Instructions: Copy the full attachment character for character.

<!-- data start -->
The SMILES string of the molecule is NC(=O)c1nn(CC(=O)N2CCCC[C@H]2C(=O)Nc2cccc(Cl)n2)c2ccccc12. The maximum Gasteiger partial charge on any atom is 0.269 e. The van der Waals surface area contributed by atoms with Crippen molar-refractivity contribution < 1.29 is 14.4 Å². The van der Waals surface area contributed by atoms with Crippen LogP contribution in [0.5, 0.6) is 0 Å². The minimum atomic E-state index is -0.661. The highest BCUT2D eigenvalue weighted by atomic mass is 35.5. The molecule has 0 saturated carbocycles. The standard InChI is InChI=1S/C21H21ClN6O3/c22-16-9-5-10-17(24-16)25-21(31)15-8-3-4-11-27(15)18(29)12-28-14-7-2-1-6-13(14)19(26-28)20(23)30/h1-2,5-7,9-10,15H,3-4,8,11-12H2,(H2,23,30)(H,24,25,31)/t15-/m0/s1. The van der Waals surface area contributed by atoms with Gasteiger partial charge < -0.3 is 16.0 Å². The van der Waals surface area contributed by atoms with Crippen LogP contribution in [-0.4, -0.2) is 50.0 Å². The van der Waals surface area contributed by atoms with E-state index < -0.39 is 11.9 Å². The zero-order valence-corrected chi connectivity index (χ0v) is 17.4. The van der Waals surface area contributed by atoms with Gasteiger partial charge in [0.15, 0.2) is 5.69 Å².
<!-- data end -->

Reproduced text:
The SMILES string of the molecule is NC(=O)c1nn(CC(=O)N2CCCC[C@H]2C(=O)Nc2cccc(Cl)n2)c2ccccc12. The maximum Gasteiger partial charge on any atom is 0.269 e. The van der Waals surface area contributed by atoms with Crippen molar-refractivity contribution < 1.29 is 14.4 Å². The van der Waals surface area contributed by atoms with Crippen LogP contribution in [0.5, 0.6) is 0 Å². The minimum atomic E-state index is -0.661. The highest BCUT2D eigenvalue weighted by atomic mass is 35.5. The molecule has 0 saturated carbocycles. The standard InChI is InChI=1S/C21H21ClN6O3/c22-16-9-5-10-17(24-16)25-21(31)15-8-3-4-11-27(15)18(29)12-28-14-7-2-1-6-13(14)19(26-28)20(23)30/h1-2,5-7,9-10,15H,3-4,8,11-12H2,(H2,23,30)(H,24,25,31)/t15-/m0/s1. The van der Waals surface area contributed by atoms with Gasteiger partial charge < -0.3 is 16.0 Å². The van der Waals surface area contributed by atoms with Crippen LogP contribution in [-0.4, -0.2) is 50.0 Å². The van der Waals surface area contributed by atoms with E-state index < -0.39 is 11.9 Å². The zero-order valence-corrected chi connectivity index (χ0v) is 17.4. The van der Waals surface area contributed by atoms with Gasteiger partial charge in [0.15, 0.2) is 5.69 Å².